Cash-starved North Korea may be mining the cryptocurrency Monero through one of its universities according to a Reuters report Monday.

A program that installs code for mining cryptocurrency and sends the mined profits to Kim Il Sung University in Pyongyang was discovered by cybersecurity firm AlienVault. Cryptocurrencies are decentralized digital currencies. Computer power used to host and record transactions for a cryptocurrency are spread over a series of volunteer computers who can earn some of the currency for their service in a process called mining.

“Monero doesn’t condone secretive malware that – unknown to the computer user – mines Monero. Further, no currency, digital or fiat, is immune to criminal malfeasance. Unfortunately, since the invention of the internet, viruses and trojans that hijack computing resources for evil have existed,” said members of the Monero community including lead maintainer Riccardo Spagni in a statement to International Business Times. “No matter where you are from, how much you money you have, or what you choose to spend it on, the technologies employed by Monero protect your right to financial privacy. Monero is an open source, decentralized, privacy-focused cryptocurrency that exists for this sole purpose. We strongly believe the positive benefits of privacy oriented technologies like Monero far outweigh the negative.”

AlienVault told Reuters that the server used in the code doesn’t appear attached to the wider internet and may be a decoy, suggesting a North Korean connection to fool observers. The University also hosts students and professors who aren’t North Korean who may be mining on their own.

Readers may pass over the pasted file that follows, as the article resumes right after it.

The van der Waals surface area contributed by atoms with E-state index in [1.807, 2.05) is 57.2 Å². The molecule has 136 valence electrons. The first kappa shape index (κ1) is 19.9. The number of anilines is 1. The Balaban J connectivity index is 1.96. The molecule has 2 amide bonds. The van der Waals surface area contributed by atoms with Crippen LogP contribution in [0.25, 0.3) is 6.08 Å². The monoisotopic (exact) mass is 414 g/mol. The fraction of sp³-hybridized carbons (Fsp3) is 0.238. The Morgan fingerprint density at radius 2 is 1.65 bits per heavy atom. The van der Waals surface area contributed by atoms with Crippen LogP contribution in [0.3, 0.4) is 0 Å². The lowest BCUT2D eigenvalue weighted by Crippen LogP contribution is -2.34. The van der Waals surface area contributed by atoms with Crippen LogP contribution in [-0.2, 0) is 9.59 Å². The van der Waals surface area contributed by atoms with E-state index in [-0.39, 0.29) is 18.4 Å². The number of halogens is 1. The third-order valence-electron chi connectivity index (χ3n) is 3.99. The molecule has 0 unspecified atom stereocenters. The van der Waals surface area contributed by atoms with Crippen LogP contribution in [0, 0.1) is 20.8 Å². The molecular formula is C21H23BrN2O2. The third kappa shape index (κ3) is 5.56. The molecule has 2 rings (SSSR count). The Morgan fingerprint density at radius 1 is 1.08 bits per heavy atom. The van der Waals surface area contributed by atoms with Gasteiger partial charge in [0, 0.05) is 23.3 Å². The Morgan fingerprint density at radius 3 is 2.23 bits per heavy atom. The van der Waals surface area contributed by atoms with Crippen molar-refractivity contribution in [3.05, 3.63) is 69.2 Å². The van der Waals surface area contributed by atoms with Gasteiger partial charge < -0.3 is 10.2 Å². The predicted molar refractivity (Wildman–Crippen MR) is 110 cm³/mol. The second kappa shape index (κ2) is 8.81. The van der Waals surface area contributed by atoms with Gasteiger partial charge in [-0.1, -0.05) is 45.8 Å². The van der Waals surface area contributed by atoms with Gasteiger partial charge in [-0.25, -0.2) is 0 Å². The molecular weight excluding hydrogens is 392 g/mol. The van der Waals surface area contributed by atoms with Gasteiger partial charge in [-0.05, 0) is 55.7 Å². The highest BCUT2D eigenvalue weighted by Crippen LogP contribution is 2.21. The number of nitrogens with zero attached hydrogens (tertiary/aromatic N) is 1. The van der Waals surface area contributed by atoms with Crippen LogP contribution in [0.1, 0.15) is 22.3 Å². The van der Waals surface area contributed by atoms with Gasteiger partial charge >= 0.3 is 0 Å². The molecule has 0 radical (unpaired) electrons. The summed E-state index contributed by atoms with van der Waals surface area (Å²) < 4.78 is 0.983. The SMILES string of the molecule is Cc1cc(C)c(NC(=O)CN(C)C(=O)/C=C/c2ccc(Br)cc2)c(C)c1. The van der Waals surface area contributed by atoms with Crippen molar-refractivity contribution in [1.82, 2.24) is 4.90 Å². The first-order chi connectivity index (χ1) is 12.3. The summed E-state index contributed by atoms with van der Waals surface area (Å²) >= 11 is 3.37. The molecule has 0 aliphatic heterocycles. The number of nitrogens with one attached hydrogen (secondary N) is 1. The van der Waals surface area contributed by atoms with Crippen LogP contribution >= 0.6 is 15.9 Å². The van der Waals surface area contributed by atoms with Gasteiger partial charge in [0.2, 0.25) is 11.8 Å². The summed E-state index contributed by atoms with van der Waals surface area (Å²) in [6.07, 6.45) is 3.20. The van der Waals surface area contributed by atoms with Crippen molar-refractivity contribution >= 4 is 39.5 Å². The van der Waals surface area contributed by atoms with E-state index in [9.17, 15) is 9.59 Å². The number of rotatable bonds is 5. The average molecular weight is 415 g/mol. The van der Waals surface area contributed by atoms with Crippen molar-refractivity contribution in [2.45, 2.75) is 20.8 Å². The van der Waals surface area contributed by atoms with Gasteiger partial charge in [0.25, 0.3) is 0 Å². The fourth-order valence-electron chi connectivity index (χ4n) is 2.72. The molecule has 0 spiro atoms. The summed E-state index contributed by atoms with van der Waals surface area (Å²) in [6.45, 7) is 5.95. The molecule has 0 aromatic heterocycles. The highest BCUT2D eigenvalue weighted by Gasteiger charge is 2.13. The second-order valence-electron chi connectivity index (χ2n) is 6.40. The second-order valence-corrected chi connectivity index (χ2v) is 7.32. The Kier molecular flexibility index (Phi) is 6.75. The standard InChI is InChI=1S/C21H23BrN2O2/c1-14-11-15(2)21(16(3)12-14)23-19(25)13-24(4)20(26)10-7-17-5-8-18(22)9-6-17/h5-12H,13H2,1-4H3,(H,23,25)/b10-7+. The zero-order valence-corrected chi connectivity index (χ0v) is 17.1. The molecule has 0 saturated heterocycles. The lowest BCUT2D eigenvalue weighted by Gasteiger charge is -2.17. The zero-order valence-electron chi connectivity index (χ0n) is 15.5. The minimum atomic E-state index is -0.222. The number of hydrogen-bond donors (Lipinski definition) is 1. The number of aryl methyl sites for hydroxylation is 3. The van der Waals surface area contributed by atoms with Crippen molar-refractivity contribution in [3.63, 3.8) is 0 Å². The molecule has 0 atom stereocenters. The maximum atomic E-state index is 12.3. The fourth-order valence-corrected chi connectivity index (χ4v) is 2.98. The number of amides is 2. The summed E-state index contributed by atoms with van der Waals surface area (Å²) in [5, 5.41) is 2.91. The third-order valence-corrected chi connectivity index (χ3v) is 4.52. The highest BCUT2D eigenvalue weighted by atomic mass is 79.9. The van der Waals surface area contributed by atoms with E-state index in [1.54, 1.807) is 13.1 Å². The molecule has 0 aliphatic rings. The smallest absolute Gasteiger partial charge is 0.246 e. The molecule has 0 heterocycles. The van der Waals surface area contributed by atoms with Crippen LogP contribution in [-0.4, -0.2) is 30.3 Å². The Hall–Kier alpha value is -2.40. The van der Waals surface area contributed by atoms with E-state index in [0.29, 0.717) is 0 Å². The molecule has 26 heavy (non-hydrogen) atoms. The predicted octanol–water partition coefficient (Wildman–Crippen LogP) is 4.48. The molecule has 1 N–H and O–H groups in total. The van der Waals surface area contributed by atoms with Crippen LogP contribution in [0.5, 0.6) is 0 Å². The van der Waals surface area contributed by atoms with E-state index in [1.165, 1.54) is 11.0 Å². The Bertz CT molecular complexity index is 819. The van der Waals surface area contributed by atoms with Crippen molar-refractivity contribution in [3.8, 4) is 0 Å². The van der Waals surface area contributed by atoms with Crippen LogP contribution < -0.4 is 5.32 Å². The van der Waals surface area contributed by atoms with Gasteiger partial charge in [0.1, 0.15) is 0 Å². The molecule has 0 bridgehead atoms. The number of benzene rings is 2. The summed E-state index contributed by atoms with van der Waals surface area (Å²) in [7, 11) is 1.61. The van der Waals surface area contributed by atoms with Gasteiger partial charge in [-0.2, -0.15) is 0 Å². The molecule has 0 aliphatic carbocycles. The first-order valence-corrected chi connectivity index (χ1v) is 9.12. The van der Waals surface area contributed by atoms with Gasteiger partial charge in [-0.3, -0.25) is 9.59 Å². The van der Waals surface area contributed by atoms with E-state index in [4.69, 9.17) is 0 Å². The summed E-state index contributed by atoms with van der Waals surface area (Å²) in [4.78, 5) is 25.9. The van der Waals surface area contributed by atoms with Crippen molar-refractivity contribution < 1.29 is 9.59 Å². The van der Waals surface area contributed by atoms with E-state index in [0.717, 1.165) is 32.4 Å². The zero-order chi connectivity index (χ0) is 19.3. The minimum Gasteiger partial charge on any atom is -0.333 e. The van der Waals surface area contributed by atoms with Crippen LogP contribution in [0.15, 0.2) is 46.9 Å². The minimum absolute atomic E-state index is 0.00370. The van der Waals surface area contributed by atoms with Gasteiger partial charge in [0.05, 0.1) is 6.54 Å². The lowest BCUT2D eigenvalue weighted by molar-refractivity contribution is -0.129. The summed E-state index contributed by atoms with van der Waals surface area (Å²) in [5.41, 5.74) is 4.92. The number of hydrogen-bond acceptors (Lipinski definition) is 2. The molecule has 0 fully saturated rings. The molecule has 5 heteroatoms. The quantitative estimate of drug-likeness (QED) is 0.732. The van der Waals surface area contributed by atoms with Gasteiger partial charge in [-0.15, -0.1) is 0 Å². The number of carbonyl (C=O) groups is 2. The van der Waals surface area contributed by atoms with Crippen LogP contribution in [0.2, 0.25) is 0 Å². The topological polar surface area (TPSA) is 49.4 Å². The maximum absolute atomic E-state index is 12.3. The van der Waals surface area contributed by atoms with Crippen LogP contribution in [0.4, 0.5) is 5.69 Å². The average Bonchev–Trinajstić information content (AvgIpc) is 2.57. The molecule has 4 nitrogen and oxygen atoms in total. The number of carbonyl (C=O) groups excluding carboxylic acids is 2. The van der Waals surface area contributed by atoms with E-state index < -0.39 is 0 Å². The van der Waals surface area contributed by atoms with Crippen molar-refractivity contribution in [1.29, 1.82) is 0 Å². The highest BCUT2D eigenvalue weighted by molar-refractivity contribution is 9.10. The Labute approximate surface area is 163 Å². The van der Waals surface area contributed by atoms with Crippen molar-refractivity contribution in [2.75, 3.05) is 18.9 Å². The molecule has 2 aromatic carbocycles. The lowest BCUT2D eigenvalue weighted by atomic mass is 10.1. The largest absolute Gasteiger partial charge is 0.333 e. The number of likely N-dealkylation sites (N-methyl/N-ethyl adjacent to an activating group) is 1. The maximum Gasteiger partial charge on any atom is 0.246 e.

AlienVault’s report pointed out that one North Korea IP address, 75.45.178.19, has been active in bitcoin trading and was attached to cyberattacks in South Korea in 2014 and 2015. The attacks targeted energy, traffic, telecommunications, broadcasting, financial and political institutions, according to Reuters.

North Korea’s internet access is extremely regulated, like most aspects of life in the country. Most internet users in the country use an intranet, which is closed off from the rest of the world wide web. Most North Koreans can’t see websites like Facebook, but can access internal North Korean websites. Access to internet connected to the outside world is reserved for elites and some academics who are vetted and monitored.

North Korea is extremely cash-strapped due to intense United Nations economic sanctions. The sanctions are meant to penalize North Korea for their continued nuclear weapons and ballistic missiles test. A set of September resolutions passed by the U.N. in response to North Korea’s sixth and largest nuclear weapon test severely limited oil trade for the country. The resolutions also banned North Koreans from working abroad and sending money back to their government, a practice widespread in China and Russia.

This story has been updated to include a response from Monero.